1913 Lockout ‘deliberately conceived’ by business leader, Minister claims

Descendants of William Martin Murphy defend his record at west Cork gathering


The 1913 Dublin Lockout was a critical event in the shaping of the State even though it is often overshadowed by nationalist milestones in Irish history, Minister for Public Expenditure and Reform Brendan Howlin has said.

At the opening of an exhibition on the Lockout at the National Library of Ireland yesterday, Mr Howlin said the fact that 20,000 workers were affected by the Lockout, in a city where 20,000 families lived in single-room tenements, may have been a coincidence but spoke “its own truth” about the time.

The period saw “a precipitous attack against the organising of unskilled labour” which Mr Howlin said had been “deliberately conceived” by the businessman and then president of Dublin Chamber of Commerce, William Martin Murphy, against the less-militant instincts of some of his employer colleagues.

“It is difficult to talk about winners and losers in a context where so many people suffered so terribly,” he said, “but in the sense that the transport union survived, and ultimately prospered, that represented a defeat for employers of the Murphy mindset.”

The Minister was speaking as descendants of Murphy gathered in west Cork to unveil a commemorative plaque in his honour.

His great-grandson, Gerard Dunne from Enniscorthy, said the focus on Murphy’s unpopular role in the Lockout was unreasonable: “He was an extremely able entrepreneur who . . . gave huge employment to tens of thousands.”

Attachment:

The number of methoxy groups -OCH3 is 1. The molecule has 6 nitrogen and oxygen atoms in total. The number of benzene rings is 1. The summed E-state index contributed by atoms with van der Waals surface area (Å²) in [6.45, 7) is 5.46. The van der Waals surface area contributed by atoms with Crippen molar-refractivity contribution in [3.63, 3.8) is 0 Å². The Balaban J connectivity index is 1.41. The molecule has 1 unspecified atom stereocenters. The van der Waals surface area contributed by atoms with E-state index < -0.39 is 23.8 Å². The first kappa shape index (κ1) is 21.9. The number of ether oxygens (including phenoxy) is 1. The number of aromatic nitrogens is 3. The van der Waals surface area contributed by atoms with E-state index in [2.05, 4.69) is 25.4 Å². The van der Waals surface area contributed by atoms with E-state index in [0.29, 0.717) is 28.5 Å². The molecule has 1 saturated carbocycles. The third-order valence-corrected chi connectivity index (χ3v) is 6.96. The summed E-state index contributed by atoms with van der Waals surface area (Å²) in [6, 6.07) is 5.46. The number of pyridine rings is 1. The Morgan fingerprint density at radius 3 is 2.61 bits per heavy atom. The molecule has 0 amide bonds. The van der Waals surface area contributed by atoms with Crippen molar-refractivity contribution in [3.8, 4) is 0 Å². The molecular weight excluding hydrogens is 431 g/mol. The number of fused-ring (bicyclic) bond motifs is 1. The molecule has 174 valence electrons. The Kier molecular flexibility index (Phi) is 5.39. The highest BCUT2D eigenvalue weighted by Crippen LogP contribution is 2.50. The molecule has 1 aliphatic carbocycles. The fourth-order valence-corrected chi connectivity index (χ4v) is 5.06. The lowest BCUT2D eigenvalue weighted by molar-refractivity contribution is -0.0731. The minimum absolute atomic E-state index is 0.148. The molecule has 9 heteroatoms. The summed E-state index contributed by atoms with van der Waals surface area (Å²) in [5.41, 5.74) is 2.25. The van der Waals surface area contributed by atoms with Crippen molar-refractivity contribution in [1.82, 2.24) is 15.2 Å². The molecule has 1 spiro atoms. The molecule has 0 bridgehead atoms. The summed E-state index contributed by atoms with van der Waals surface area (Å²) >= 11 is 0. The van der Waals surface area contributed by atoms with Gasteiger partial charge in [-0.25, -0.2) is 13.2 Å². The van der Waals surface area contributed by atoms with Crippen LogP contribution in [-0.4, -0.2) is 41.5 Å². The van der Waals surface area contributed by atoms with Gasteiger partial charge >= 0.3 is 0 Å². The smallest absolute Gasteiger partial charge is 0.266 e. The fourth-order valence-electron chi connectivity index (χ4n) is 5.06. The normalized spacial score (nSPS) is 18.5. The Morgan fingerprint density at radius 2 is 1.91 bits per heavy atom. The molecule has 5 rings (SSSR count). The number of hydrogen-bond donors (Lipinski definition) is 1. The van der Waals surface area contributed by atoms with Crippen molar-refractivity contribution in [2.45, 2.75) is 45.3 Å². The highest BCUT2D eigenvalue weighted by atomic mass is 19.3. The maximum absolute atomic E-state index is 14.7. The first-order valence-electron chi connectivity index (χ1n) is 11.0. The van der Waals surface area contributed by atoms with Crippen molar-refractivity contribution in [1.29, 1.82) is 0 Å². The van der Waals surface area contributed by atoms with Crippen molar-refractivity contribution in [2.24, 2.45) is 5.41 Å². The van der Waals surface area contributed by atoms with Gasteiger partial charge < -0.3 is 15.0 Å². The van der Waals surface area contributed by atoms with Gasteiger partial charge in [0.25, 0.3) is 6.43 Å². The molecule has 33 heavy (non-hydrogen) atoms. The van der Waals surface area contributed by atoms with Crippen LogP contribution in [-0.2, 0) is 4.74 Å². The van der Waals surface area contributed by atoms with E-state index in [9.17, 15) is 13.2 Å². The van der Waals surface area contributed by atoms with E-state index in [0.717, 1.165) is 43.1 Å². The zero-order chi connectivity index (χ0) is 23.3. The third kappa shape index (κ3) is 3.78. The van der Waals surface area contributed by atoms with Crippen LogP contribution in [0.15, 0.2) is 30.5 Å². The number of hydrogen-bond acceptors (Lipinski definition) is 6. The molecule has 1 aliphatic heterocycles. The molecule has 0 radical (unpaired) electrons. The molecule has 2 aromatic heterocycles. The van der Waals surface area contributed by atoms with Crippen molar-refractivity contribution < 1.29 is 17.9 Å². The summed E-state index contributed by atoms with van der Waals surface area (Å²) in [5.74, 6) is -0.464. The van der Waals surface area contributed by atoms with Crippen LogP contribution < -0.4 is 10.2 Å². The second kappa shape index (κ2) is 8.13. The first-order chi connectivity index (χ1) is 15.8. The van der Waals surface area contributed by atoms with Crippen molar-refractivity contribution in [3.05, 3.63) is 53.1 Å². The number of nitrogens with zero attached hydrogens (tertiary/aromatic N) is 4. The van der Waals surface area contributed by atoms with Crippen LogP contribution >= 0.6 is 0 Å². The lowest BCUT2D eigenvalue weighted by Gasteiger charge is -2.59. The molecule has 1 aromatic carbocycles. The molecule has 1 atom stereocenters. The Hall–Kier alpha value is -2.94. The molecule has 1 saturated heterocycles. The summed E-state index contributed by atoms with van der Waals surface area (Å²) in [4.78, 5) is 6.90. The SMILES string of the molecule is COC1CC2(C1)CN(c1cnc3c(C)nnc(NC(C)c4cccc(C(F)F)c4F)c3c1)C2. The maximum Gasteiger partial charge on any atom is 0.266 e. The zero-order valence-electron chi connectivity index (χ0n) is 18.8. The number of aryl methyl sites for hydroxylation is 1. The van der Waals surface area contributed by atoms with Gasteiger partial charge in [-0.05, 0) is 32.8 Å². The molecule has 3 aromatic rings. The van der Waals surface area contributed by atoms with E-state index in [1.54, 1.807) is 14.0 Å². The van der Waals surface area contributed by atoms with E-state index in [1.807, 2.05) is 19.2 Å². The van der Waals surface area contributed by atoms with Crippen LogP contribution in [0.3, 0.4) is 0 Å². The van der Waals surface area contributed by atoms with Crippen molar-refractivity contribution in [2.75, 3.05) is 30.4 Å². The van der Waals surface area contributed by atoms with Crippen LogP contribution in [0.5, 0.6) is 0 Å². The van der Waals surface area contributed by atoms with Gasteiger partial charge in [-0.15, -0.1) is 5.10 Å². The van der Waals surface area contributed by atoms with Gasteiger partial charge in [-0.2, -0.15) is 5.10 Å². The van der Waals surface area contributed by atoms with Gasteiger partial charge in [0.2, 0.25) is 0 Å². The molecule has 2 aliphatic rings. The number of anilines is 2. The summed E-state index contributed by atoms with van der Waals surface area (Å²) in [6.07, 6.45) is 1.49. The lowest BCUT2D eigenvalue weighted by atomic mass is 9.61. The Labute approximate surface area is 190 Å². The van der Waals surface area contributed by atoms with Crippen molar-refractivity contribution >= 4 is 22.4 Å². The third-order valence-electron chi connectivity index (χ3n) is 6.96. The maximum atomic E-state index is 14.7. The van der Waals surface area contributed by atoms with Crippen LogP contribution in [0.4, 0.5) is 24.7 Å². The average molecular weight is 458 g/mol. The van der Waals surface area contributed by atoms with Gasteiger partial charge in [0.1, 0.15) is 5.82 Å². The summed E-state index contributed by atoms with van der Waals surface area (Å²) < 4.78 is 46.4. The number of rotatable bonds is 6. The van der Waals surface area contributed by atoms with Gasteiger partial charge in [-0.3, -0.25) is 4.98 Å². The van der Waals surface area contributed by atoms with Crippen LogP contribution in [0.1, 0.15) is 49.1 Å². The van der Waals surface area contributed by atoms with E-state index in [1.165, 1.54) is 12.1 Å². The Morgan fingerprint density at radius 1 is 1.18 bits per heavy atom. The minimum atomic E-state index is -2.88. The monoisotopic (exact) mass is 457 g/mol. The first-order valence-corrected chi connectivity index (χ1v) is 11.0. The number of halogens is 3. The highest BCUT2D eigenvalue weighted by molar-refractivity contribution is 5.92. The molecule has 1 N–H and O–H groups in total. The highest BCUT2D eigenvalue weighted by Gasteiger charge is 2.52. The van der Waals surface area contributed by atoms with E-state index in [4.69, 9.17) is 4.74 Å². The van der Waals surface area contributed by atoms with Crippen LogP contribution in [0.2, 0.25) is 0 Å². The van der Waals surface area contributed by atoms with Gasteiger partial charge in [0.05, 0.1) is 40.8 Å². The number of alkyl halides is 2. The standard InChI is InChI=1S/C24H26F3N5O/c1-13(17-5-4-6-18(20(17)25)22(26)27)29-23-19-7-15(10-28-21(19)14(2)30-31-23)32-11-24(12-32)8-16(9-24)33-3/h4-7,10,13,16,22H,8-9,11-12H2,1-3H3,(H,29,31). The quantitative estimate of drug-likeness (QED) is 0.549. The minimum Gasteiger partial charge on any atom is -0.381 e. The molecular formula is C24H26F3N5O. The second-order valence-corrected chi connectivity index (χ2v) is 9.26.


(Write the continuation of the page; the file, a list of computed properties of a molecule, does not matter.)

His great-grandfather had resisted trade unions and his position was understandable, Mr Dunne said. “Employers across the world were resisting the movement yet William Martin Murphy’s whole life has been encapsulated by his stance, which I think is unreasonable.”

A dozen of Murphy’s 170 descendants worldwide travelled to the Beara Peninsula yesterday to commemorate his birth in 1845.

The National Library exhibition features the Dublin Metropolitan Police record of James Larkin’s arrest, a grudging letter of reference from Jacobs , and posters, photographs, documents and media clippings.

Irish Congress of Trade Unions general secretary David Begg said the objective was to get “better political and industrial representation for workers who were really a voiceless people at that time”.